Treatments for Hydrocephalus
The pediatric neurosurgeons at the Pediatric Neurosurgery Program, along with the multidisciplinary team of expert physicians, treats hydrocephalus
Hydrocephalus, which, in Greek, translates as water (hydro) and head (cephalus), is an abnormal accumulation of cerebrospinal fluid (CSF) within the ventricles (cavities) in the brain. It is one of the most common problems treated in pediatric neurosurgery. Neonatal units from all over the Los Angeles metropolitan area refer pre-term infants who develop hydrocephalus to the Maxine-Dunitz Children’s Health Center for care. Our physicians have extensive experience in the surgical treatment of hydrocephalus including minimally invasive endoscopic placement of ventriculoperitoneal shunts and endoscopic third ventriculostomy.
CSF is produced in the ventricles (fluid spaces in the brain), circulates through the ventricular system and is then absorbed into the bloodstream. CSF protects the brain and spinal cord, contains nutrients and proteins that nourish the brain and carries away waste. Hydrocephalus occurs when there is an imbalance between the amount of CSF that is produced and the rate at which it is absorbed. As the CSF builds up, it causes the ventricles to enlarge and increases pressure in the head. It occurs in about 2 out of 1,000 births. Hydrocephalus that is congenital (present at birth) is caused by a complex interaction of environmental and genetic factors, such as spina bifida. Acquired hydrocephalus is most commonly caused by intraventricular hemorrhage, meningitis, head trauma, tumors or cysts.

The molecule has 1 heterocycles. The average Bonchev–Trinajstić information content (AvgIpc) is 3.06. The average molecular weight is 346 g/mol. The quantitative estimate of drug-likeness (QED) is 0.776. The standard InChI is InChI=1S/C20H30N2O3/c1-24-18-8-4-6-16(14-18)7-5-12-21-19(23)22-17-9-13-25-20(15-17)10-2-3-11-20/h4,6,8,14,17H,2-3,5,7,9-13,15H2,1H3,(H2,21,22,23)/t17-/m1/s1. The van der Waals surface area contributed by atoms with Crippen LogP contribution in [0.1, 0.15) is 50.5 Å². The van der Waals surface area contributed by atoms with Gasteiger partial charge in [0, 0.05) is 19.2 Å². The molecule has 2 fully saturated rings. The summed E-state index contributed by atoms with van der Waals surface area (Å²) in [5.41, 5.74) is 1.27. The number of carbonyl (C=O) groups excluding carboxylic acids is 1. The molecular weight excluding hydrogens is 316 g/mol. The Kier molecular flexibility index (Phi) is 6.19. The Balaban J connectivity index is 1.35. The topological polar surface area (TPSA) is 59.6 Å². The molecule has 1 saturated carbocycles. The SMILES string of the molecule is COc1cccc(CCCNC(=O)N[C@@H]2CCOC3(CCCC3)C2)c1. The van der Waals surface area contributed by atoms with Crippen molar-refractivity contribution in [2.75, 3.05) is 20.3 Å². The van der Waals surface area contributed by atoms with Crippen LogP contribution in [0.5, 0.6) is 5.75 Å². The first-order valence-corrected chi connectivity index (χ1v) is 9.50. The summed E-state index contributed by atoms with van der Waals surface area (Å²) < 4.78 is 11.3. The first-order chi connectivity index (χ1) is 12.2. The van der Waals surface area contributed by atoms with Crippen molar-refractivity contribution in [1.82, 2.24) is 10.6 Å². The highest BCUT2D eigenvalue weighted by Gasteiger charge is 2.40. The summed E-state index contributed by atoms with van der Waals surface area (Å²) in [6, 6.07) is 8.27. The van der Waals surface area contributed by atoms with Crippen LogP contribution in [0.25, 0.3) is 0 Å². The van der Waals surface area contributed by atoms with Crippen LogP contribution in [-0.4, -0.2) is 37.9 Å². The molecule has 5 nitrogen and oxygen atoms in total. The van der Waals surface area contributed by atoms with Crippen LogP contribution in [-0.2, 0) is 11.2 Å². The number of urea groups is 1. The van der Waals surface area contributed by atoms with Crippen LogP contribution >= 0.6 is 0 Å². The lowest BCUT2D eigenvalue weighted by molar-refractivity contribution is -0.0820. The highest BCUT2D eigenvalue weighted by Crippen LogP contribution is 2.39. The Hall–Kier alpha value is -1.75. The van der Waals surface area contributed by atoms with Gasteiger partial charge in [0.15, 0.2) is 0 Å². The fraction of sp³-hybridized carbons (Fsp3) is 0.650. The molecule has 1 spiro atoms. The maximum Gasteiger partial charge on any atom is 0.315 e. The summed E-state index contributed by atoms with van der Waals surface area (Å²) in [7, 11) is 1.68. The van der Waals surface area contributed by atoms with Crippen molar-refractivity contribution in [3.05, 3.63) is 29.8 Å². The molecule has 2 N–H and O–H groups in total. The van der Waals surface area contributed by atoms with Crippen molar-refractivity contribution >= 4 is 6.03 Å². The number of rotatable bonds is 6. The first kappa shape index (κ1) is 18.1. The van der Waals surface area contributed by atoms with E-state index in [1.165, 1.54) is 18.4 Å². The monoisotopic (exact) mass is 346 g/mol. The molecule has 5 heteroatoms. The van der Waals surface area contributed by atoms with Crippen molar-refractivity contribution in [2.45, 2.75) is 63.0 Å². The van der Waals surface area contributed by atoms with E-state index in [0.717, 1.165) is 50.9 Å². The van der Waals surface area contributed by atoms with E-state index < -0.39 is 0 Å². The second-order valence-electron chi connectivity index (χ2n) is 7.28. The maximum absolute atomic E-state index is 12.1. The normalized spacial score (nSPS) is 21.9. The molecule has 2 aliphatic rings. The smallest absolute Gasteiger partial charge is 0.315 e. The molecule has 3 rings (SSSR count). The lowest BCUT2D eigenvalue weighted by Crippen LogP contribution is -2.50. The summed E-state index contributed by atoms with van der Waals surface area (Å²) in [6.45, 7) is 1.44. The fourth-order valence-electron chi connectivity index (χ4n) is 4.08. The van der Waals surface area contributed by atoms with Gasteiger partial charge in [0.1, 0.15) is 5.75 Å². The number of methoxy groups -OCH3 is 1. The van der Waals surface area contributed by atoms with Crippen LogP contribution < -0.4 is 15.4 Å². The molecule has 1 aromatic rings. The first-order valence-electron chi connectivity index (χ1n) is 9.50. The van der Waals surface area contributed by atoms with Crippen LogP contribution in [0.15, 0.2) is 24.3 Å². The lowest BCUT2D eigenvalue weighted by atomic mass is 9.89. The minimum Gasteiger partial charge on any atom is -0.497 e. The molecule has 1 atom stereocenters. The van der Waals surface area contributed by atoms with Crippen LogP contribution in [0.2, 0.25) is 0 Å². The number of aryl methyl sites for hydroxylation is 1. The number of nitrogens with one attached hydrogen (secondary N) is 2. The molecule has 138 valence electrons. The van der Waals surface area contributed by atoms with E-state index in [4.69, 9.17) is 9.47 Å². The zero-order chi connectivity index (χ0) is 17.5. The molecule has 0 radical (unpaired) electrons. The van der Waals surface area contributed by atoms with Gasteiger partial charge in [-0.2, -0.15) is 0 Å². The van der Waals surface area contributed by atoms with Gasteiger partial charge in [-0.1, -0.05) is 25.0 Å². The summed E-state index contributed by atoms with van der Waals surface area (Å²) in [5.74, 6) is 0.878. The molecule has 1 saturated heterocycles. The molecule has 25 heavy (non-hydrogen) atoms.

The most effective and common treatment for hydrocephalus is surgical insertion of a shunt, although an endoscopic third ventriculostomy (ETV) is also an increasingly common treatment. A shunt is a flexible tube that diverts the flow of CSF from the ventricular system into another region of the body, such as the peritoneal (abdominal) cavity, where it can be absorbed. The surgical placement of a shunt is typically a relatively short and uncomplicated procedure.
Though not appropriate for every patient and not a cure for hydrocephalus, a third ventriculostomy may be a good alternative to a shunt. Less invasive than the shunt procedure because surgeons need only make a small hole in the skull (3-4 mm), a third ventriculostomy allows movement of cerebrospinal fluid (CSF) through a small perforation made in the floor of the third ventricle. The perforation allows CSF to be diverted into open spaces in the brain, bypassing the obstruction and relieving pressure.
The third ventriculostomy is usually performed on patients over six months of age and physicians often prefer that the patient is over age 2. Patients who have previously had a shunt may be good candidates for the procedure.
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